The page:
ArticlePDF Available

Human Intestinal Parasites From the Wushantou Site in Neolithic Period Taiwan (800–1 BC)

Authors:

Abstract and Figures

Here, we investigate the presence of parasitic infections in Neolithic peoples from Taiwan to provide insight into the health and cultural development of these populations. Analysis was conducted on 27 soil samples collected from the pelvic region of human skeletal remains, along with control samples taken from the skulls and feet excavated from the Wushantou site in southwest Taiwan. The samples were disaggregated, passed through micro-sieves, and visualized using light microscopy. Analysis revealed the presence of roundworm eggs (Ascaris lumbricoides) within the remains of one individual. The control samples were negative for parasites, suggesting a true infection in this individual and not later environmental contamination of the soil. This is the first discovery of ancient parasite eggs in prehistoric Taiwan. The low apparent prevalence of parasites in this population is discussed in the context of the environment during this time and the consequences of regional climate on preservation of parasite eggs.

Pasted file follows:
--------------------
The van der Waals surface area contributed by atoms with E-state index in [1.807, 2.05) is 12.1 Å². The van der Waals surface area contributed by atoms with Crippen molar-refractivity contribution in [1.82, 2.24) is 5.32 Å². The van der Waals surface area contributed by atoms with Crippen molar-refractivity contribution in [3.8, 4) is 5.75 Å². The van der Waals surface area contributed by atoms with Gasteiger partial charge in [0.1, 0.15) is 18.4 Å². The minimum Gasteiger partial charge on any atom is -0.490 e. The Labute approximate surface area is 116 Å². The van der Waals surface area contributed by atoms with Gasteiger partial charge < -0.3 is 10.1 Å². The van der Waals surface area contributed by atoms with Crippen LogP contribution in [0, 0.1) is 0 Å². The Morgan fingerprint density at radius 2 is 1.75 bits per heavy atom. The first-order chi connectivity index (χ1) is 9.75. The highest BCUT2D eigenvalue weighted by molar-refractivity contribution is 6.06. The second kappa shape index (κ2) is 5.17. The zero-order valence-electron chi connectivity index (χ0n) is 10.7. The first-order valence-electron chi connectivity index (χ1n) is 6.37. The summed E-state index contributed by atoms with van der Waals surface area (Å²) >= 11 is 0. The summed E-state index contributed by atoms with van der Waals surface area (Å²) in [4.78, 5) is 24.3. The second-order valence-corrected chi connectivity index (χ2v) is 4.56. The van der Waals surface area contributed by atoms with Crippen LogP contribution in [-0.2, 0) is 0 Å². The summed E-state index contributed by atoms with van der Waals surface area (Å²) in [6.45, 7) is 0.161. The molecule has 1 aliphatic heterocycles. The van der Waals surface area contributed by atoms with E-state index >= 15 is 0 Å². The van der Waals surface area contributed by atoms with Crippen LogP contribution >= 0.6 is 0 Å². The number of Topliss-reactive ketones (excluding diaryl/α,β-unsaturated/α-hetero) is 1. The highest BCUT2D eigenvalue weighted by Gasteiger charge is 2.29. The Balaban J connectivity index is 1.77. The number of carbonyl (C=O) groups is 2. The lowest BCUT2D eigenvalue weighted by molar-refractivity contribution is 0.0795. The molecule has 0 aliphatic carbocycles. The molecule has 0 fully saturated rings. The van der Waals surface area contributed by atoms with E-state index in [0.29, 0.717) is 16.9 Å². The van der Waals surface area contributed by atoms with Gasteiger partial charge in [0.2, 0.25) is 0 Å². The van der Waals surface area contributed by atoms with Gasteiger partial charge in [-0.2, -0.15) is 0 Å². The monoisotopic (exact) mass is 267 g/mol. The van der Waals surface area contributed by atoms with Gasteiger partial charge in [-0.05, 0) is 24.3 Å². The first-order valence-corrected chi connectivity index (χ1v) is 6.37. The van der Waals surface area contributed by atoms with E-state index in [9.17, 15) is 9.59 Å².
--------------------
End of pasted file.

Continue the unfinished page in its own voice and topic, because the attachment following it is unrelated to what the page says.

Content may be subject to copyright.
A preview of the PDF is not available
Chapter
Shifting to non-artifactual evidence, this chapter introduces zooarchaeology, beginning with the range of animal remains and the effects of taphonomy — the post-depositional effects that alter and differentially destroy remains. It then reviews the terminology used to describe skeletal and other hard remains of mammals, birds, bony fish, and molluscs, before outlining the main aspects of zooarchaeological identification and zooarchaeological reference collections. It briefly returns to the topic of quantification in zooarchaeological interpretation, building on Chap. 7, with emphasis on utility measures. It reviews some of the major research foci of zooarchaeology, including paleoecology and climate change, seasonality, food practices, archaeogenetics and other molecular methods, and research on “secondary products” (the non-meat resources that animals provide). It concludes with a case study on the reliability of faunal identifications and measurements.
Article
Full-text available
In this study we take a closer look at the diseases that afflicted Japanese police officers who were stationed in a remote mountainous region of Taiwan from 1921 to 1944. Samples were taken from the latrine at the Huabanuo police outpost, and analyzed for the eggs of intestinal parasites, using microscopy and ELISA. The eggs of Eurytrema sp., (pos- sibly E. pancreaticum), whipworm and roundworm were shown to be present. True infection with Eurytrema would indi- cate that the policemen ate uncooked grasshoppers and crickets infected with the parasite. However, false parasitism might also occur if the policemen ate the uncooked intestines of infected cattle, and the Eurytrema eggs passed through the human intestines. These findings provide an insight into the diet and health of the Japanese colonists in Taiwan nearly a century ago.
Article
Full-text available